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Scott Jagow: The New York Auto Show opens today. Of course, there'll be a lot of talk about cars of the future. But U.S. automakers really have to focus on the present. That includes an economy that might be in recession. Marketplace's Janet Babin reports from North Carolina Public Radio.
Janet Babin: GM's playing with its balance sheet, and Ford's cutting costs, again, and Chrysler's lowering production.
David Sedgwick with Automotive News says that's really all U.S. automakers can do to weather an economic train wreck. Cutting production will mean smaller profits, but that's better than unsold inventory piling up on dealer lots.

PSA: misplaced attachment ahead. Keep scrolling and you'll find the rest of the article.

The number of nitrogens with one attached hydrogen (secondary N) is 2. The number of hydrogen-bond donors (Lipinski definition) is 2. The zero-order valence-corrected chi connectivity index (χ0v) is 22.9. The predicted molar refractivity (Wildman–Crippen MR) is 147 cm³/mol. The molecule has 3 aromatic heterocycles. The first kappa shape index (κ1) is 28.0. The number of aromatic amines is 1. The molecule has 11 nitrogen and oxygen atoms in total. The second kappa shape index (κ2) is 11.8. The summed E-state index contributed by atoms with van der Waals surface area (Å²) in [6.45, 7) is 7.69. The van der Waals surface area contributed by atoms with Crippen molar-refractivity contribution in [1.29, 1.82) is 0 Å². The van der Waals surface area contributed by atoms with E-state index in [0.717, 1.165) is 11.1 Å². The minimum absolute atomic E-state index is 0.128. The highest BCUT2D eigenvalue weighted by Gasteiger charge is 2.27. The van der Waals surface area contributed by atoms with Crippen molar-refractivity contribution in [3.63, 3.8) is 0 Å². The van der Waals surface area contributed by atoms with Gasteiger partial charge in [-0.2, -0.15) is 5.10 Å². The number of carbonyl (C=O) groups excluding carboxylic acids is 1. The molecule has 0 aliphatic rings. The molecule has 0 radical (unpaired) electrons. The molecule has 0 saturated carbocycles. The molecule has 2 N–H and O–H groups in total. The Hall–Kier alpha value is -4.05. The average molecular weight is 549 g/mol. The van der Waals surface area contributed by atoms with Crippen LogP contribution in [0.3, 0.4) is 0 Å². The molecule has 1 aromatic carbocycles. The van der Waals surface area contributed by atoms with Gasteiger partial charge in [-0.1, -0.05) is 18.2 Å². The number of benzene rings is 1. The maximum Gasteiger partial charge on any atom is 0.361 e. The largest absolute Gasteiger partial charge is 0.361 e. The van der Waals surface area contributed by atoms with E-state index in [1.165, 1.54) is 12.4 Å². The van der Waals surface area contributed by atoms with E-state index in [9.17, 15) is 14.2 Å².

Sedgwick's especially concerned about the future of Chrysler and Ford:
David Sedgwick: They both have a cash cushion, although we think Chrysler's cash cushion is pretty thin, and if I had to worry about any one automaker in the short term, it would be Chrysler.
Especially if a recession sparks a price war. Sedgwick says that would be especially hard on Chrysler.
But GM's not up to speed, either. As gas gets more expensive, consumers want smaller cars, not exactly a Big 3 specialty.
I'm Janet Babin for Marketplace.